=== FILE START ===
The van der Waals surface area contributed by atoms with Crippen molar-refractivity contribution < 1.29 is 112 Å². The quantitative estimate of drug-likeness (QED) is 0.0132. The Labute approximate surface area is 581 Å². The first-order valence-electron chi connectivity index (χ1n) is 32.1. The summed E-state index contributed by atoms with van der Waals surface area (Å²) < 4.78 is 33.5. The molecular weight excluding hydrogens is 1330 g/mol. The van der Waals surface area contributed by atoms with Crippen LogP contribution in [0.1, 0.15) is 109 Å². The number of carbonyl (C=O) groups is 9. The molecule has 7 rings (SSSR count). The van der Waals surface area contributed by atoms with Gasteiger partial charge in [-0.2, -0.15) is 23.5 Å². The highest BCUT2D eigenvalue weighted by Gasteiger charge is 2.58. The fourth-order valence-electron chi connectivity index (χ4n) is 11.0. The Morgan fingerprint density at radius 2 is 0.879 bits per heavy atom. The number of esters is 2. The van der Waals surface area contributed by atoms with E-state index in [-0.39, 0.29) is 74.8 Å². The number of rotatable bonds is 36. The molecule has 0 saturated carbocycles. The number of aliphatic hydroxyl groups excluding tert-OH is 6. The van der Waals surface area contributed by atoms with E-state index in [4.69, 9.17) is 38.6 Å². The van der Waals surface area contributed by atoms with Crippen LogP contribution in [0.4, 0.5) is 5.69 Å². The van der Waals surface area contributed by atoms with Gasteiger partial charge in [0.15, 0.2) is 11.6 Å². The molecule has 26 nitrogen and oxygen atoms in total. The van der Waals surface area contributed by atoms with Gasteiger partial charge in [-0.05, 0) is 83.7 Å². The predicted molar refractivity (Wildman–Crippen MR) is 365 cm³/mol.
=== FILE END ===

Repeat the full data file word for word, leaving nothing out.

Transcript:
The van der Waals surface area contributed by atoms with Crippen molar-refractivity contribution < 1.29 is 112 Å². The quantitative estimate of drug-likeness (QED) is 0.0132. The Labute approximate surface area is 581 Å². The first-order valence-electron chi connectivity index (χ1n) is 32.1. The summed E-state index contributed by atoms with van der Waals surface area (Å²) < 4.78 is 33.5. The molecular weight excluding hydrogens is 1330 g/mol. The van der Waals surface area contributed by atoms with Crippen LogP contribution in [0.1, 0.15) is 109 Å². The number of carbonyl (C=O) groups is 9. The molecule has 7 rings (SSSR count). The van der Waals surface area contributed by atoms with Gasteiger partial charge in [-0.2, -0.15) is 23.5 Å². The highest BCUT2D eigenvalue weighted by Gasteiger charge is 2.58. The fourth-order valence-electron chi connectivity index (χ4n) is 11.0. The Morgan fingerprint density at radius 2 is 0.879 bits per heavy atom. The number of esters is 2. The van der Waals surface area contributed by atoms with E-state index in [-0.39, 0.29) is 74.8 Å². The number of rotatable bonds is 36. The molecule has 0 saturated carbocycles. The number of aliphatic hydroxyl groups excluding tert-OH is 6. The van der Waals surface area contributed by atoms with E-state index in [4.69, 9.17) is 38.6 Å². The van der Waals surface area contributed by atoms with Crippen LogP contribution in [0.4, 0.5) is 5.69 Å². The van der Waals surface area contributed by atoms with Gasteiger partial charge in [0.15, 0.2) is 11.6 Å². The molecule has 26 nitrogen and oxygen atoms in total. The van der Waals surface area contributed by atoms with Gasteiger partial charge in [-0.05, 0) is 83.7 Å². The predicted molar refractivity (Wildman–Crippen MR) is 365 cm³/mol.